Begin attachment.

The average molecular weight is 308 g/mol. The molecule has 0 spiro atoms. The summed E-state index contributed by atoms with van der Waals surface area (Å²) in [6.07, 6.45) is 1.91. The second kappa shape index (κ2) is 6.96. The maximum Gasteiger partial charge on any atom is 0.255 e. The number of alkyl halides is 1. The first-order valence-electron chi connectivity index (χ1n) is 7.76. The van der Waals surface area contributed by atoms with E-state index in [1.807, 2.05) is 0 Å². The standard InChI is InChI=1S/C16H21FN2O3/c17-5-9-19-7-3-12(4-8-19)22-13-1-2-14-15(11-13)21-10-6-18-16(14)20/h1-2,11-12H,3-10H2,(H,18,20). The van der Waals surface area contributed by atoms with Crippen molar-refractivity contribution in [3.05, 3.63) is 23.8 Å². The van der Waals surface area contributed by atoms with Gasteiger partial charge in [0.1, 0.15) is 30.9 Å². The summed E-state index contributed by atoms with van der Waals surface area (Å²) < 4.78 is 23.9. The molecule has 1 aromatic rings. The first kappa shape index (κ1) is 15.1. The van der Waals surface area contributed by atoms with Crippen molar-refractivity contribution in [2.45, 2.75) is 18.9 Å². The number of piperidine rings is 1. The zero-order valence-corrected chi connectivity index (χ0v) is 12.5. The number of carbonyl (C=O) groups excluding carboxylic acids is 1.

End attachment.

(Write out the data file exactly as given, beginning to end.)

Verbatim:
The average molecular weight is 308 g/mol. The molecule has 0 spiro atoms. The summed E-state index contributed by atoms with van der Waals surface area (Å²) in [6.07, 6.45) is 1.91. The second kappa shape index (κ2) is 6.96. The maximum Gasteiger partial charge on any atom is 0.255 e. The number of alkyl halides is 1. The first-order valence-electron chi connectivity index (χ1n) is 7.76. The van der Waals surface area contributed by atoms with E-state index in [1.807, 2.05) is 0 Å². The standard InChI is InChI=1S/C16H21FN2O3/c17-5-9-19-7-3-12(4-8-19)22-13-1-2-14-15(11-13)21-10-6-18-16(14)20/h1-2,11-12H,3-10H2,(H,18,20). The van der Waals surface area contributed by atoms with Crippen molar-refractivity contribution in [3.05, 3.63) is 23.8 Å². The van der Waals surface area contributed by atoms with Gasteiger partial charge in [0.1, 0.15) is 30.9 Å². The summed E-state index contributed by atoms with van der Waals surface area (Å²) < 4.78 is 23.9. The molecule has 1 aromatic rings. The first kappa shape index (κ1) is 15.1. The van der Waals surface area contributed by atoms with Crippen molar-refractivity contribution in [2.45, 2.75) is 18.9 Å². The number of piperidine rings is 1. The zero-order valence-corrected chi connectivity index (χ0v) is 12.5. The number of carbonyl (C=O) groups excluding carboxylic acids is 1.